Living your financial values
There are fewer resemblances when looking into client’s values. Client beliefs are as varied as they are, and their social and ethical beliefs will heavily affect their financial priorities. Usually, if clients do have preferential social and ethical values, they are willing to express that: “I don’t want to invest in _____” or “I only want to have my money in ______.” Some more common examples of these that I noticed were people wanting to exclude any products that they feel strongly about such as tobacco products in their investment portfolios or wanting to choose only environmentally sustainable investment portfolios. When considering social and ethical applications, certain aspects may be excluded out of their investment portfolios depending on their preferences, they may contribute more in their communities, or donate more to charity. All of these will impact the way their financial plan is structured.
For all our differences we’re very similar
Just in the time frame of interning, I have learned a lot about how to cater to the expectations and values of different clients. Every client resembles another in some way; however, each set of goals and values will be unique to the client and their future. Through the process of interacting with different clients I have come to learn that usually people do not fully understand their finances. One of the ways this can be shown is through assessing their goals and values and then trying to see if they align with their finances. Are there some gaps in the plan that are causing people to not meet their goals? Are there adjustments that could be made to maximize wealth to reach some of those harder to reach goals? Generally, the answer to these questions is yes. Some common misconceptions that I have noticed are that people tend to think financially successful people do not need help when it comes to their finances because well, they are financially successful. Conversely, people who aren’t financially successful often think that they aren’t qualified for the help of a financial planner. There are a lot of moving parts that go into a comprehensive plan and it is important to understand them all in order to maximize your wealth as well as accomplish your goals. Often people are not fully aware of all the moving parts. Another common misconception that I see is that people measure their finances solely on their earnings or spending habits. While this is important other things such as finding new ways to save on taxes can make that much more a difference in your financial life. Taking that deeper look into people’s financials can help find new ways to save them money and then further help them accomplish their goals.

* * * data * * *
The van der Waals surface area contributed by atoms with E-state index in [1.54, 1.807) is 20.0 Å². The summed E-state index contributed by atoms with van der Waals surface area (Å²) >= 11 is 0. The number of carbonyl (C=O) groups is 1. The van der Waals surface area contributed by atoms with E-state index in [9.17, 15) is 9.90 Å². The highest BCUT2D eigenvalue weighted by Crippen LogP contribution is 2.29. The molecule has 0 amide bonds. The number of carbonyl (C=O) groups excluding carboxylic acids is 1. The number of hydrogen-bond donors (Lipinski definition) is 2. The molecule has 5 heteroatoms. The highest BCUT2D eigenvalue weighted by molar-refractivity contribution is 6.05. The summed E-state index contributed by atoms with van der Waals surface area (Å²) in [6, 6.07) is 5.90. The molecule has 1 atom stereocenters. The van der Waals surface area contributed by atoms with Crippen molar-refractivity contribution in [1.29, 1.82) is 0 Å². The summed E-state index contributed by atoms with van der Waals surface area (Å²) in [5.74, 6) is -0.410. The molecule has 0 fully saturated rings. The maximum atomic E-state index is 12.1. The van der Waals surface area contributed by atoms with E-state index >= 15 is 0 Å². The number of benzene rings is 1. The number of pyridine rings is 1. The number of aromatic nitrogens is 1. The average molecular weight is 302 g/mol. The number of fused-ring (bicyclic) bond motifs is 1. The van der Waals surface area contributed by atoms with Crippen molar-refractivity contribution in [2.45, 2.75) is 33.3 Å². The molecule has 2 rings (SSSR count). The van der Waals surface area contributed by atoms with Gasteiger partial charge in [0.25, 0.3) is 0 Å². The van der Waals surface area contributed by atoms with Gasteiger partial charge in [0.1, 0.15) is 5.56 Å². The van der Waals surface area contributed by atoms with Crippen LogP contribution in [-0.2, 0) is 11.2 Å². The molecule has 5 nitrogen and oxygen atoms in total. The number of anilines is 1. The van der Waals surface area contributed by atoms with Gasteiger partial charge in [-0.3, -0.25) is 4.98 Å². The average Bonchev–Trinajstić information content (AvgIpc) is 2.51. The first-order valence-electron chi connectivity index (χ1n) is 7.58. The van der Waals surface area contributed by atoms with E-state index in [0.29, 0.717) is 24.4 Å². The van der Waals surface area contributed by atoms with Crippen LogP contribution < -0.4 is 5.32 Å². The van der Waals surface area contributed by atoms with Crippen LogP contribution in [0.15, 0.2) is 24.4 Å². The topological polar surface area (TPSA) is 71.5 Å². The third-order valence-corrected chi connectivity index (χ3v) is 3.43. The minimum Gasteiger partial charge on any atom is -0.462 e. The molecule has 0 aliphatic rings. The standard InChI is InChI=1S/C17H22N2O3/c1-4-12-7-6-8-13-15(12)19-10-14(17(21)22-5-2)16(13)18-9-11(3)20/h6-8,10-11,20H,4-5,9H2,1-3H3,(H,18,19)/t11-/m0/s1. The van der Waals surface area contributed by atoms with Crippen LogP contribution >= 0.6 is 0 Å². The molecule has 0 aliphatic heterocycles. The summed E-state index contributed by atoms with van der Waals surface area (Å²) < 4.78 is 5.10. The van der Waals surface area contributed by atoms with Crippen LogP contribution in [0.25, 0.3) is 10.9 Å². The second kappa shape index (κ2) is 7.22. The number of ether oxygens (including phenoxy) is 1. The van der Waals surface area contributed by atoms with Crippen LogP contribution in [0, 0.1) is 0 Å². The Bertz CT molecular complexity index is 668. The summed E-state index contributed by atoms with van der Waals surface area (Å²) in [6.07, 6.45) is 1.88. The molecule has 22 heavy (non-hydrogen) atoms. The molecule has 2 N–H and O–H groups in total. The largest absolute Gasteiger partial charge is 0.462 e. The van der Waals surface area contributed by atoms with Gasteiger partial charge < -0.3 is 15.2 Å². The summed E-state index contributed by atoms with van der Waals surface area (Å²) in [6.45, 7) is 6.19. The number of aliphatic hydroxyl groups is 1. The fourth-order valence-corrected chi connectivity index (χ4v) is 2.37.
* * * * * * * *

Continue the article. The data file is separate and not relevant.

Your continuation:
I had a great time learning about personal finance this summer and how financial planning can change people’s lives. I hope sharing a bit of what I learned with you teaches you something about your own personal finances!